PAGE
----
When 36-year-old Antroine Scott arrived home just after 6 p.m. on February 4, he parked his 2008 Mercedes-Benz in the parking lot of his apartment complex, just as thousands of San Antonio residents do at the end of every day.
What Scott probably didn't know was that two undercover police detectives "were in the area," according to a police report, and spotted the Benz as it pulled into the Wood Hollow Apartments, just north of Loop 410 and a bit west of Highway 281, where Scott lived. It matched the description of a wanted man's vehicle, according to police.
The undercover San Antonio Police Department detectives were looking for Scott. He was a wanted man who had two active felony warrants: one for felony possession of a firearm and another for manufacturing or delivering a controlled substance, less than one gram.
After Scott parked, the detectives requested that two uniformed police officers be dispatched to make the arrest. SAPD officers John Lee and Brian Bilica arrived at the scene at 6:10 p.m. Less than two minutes later, Scott's wife would watch him die.
"[Lee] exited his vehicle and approached the driver side of the [vehicle]," a preliminary police report states. "[Lee] drew his service weapon and ordered [Scott] to 'show me your hands' at approximately the same time the [suspect] swung the drivers [sic] door open and spun to his left."
According to the police report, Lee noticed a black object in Scott's hand. Assuming it was a gun, Lee feared for his life and fired one shot at Scott, striking him in the chest. Scott died in the parking lot.
Scott, a black man, was unarmed. He was holding a cellphone. The time was 6:12 p.m.
Lee, an 11-year veteran of the force, is on administrative duty while the shooting is investigated by the SAPD and Bexar County District Attorney's Office.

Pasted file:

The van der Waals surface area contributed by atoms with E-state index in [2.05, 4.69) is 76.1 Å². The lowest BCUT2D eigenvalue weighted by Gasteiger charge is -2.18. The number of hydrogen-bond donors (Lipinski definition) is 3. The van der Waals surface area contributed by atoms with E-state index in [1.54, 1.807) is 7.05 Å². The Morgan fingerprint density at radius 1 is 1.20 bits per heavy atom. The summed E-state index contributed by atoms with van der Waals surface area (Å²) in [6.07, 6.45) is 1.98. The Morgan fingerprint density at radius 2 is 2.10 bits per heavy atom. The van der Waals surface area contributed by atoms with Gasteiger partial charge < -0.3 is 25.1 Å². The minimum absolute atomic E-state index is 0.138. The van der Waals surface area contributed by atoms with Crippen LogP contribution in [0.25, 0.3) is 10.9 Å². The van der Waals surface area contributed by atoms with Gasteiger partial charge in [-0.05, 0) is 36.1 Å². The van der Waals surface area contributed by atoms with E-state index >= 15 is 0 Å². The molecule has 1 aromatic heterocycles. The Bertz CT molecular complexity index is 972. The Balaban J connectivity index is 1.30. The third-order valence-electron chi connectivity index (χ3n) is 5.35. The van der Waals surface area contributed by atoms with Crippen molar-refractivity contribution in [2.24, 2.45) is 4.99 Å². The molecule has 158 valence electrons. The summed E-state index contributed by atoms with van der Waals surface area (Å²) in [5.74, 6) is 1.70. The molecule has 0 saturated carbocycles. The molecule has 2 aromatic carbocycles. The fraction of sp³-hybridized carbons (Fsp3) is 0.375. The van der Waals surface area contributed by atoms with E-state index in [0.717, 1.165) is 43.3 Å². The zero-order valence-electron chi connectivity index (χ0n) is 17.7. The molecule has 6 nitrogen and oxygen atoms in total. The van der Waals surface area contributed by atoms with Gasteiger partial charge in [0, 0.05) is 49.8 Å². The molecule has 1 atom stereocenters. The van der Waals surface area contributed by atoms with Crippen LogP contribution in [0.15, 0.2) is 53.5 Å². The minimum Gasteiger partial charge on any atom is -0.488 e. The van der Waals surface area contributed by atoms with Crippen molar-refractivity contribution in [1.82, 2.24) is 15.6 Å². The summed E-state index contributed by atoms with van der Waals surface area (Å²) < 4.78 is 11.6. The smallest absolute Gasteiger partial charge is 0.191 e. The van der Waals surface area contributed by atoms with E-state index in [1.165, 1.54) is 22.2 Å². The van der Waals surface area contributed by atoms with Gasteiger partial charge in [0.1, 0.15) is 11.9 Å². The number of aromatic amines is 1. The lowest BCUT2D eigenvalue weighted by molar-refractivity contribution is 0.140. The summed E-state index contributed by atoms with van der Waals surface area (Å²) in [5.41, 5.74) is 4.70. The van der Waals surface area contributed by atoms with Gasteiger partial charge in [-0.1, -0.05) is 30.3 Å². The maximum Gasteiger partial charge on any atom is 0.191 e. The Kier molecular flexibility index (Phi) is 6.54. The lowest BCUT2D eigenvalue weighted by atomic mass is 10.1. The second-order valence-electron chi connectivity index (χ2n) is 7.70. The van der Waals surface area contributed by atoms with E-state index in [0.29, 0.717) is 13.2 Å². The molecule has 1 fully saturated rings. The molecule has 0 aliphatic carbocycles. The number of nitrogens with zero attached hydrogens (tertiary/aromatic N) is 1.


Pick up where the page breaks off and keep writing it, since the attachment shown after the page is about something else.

Scott's family is, as can be expected, in shock. They hope that an investigation will give them answers, but if things go as they did for the family of another local man shot by police, Marquise Jones, they may never get the satisfaction of seeing justice. Scott's shooting comes just a few weeks before the second anniversary of Jones' shooting. Jones' family is still grappling with that tragedy while seeking justice through a civil case against the City of San Antonio.
A Vicious Cycle
Scott was not the first person killed by a police officer in San Antonio this year.
On January 17, at 1:45 p.m., an as of yet unidentified SAPD officer shot and killed 27-year-old Ashton Lane Morris, a white man.
San Antonio media outlets reported that police were responding to a car theft in progress when Morris opened fire on them. He was shot several times.
Unlike Morris, Scott was unarmed. Although there were warrants out for Scott's arrest, he had not been engaged in a crime in progress when police arrived at his apartment complex. He was simply a black man who had just arrived home with his wife.
Mayor Ivy R. Taylor, who hasn't publicly spoken much about police-related killings, issued a statement on the Friday after Scott was shot, saying she met with SAPD Chief William McManus and discussed the incident.
"The chief assures us that a full investigation is already underway by the Internal Affairs Unit and that the shooting will be reviewed by the District Attorney's Office," the mayor said in a statement. "I trust in the process and, as always, urge anyone with information to please come forward."
Scott's mother, Diane Peppar, told the San Antonio Express-News that Scott and his wife had just bought the Mercedes and recently moved into Wood Hollow Apartments with their 11-year-old son. The child was in the apartment when Scott was killed, the daily newspaper later reported.
The man's uncle, Jesse Scott, told the paper his nephew was not violent.
"Yeah, he was a little hardheaded ... But he was just starting to turn his life around," his uncle told an Express-News reporter at the scene of the shooting. "Now he's been denied that chance."
Jones' aunt, Deborah Bush, knows what Diane Peppar and Jesse Scott are going through.
On February 28, 2014, SAPD officer Robert Encina, who was in full uniform working security at Chacho's on the city's Northeast Side, shot and killed the 23-year-old Jones. In 10 days it will be two years since Jones died in that parking lot — a death his sister witnessed.
Bush has worked nonstop since that day to keep her nephew's story alive in hopes that Encina, who was "no billed" by a Bexar County grand jury on December 16, 2015, will face punishment.
"We are not going away that easily," Bush said. "Now we have another shooting of another black male, and I will be speaking and standing with this family against this corrupt and crooked system here in San Antonio."
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